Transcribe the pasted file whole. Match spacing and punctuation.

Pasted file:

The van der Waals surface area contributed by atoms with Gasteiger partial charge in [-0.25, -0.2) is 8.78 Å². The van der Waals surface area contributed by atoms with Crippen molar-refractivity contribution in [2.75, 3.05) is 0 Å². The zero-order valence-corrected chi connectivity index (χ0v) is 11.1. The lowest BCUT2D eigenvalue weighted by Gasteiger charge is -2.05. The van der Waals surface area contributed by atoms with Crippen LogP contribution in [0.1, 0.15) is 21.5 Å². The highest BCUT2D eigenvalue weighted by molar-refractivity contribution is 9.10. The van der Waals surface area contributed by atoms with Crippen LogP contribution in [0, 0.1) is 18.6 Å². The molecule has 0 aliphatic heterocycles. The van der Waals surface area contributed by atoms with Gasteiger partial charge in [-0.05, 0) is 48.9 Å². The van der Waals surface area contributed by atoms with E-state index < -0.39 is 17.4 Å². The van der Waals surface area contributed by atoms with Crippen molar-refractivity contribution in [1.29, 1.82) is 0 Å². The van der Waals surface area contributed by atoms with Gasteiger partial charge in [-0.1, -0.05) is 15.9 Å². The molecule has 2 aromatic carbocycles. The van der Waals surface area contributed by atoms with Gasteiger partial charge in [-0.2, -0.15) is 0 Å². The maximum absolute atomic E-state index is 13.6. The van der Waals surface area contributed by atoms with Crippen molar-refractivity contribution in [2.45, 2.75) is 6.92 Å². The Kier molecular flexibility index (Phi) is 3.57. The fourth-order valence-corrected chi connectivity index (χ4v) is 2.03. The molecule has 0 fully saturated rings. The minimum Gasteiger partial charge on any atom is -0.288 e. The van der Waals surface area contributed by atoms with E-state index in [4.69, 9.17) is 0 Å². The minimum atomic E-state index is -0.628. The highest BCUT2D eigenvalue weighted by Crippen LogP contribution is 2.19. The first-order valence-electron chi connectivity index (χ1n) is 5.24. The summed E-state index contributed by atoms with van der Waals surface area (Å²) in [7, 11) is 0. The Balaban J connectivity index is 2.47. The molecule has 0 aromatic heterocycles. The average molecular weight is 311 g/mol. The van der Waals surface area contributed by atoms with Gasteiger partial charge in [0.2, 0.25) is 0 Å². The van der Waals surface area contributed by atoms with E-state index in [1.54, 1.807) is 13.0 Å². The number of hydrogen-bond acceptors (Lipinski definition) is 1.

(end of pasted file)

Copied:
The van der Waals surface area contributed by atoms with Gasteiger partial charge in [-0.25, -0.2) is 8.78 Å². The van der Waals surface area contributed by atoms with Crippen molar-refractivity contribution in [2.75, 3.05) is 0 Å². The zero-order valence-corrected chi connectivity index (χ0v) is 11.1. The lowest BCUT2D eigenvalue weighted by Gasteiger charge is -2.05. The van der Waals surface area contributed by atoms with Crippen LogP contribution in [0.1, 0.15) is 21.5 Å². The highest BCUT2D eigenvalue weighted by molar-refractivity contribution is 9.10. The van der Waals surface area contributed by atoms with Crippen LogP contribution in [0, 0.1) is 18.6 Å². The molecule has 0 aliphatic heterocycles. The van der Waals surface area contributed by atoms with Gasteiger partial charge in [-0.05, 0) is 48.9 Å². The van der Waals surface area contributed by atoms with E-state index < -0.39 is 17.4 Å². The van der Waals surface area contributed by atoms with Crippen molar-refractivity contribution in [1.29, 1.82) is 0 Å². The van der Waals surface area contributed by atoms with Gasteiger partial charge in [-0.1, -0.05) is 15.9 Å². The molecule has 2 aromatic carbocycles. The van der Waals surface area contributed by atoms with Gasteiger partial charge in [-0.2, -0.15) is 0 Å². The maximum absolute atomic E-state index is 13.6. The van der Waals surface area contributed by atoms with Crippen molar-refractivity contribution in [2.45, 2.75) is 6.92 Å². The Kier molecular flexibility index (Phi) is 3.57. The fourth-order valence-corrected chi connectivity index (χ4v) is 2.03. The molecule has 0 fully saturated rings. The minimum Gasteiger partial charge on any atom is -0.288 e. The van der Waals surface area contributed by atoms with E-state index in [4.69, 9.17) is 0 Å². The minimum atomic E-state index is -0.628. The highest BCUT2D eigenvalue weighted by Crippen LogP contribution is 2.19. The first-order valence-electron chi connectivity index (χ1n) is 5.24. The summed E-state index contributed by atoms with van der Waals surface area (Å²) in [7, 11) is 0. The Balaban J connectivity index is 2.47. The molecule has 0 aromatic heterocycles. The average molecular weight is 311 g/mol. The van der Waals surface area contributed by atoms with Gasteiger partial charge in [0.2, 0.25) is 0 Å². The van der Waals surface area contributed by atoms with E-state index in [1.54, 1.807) is 13.0 Å². The number of hydrogen-bond acceptors (Lipinski definition) is 1.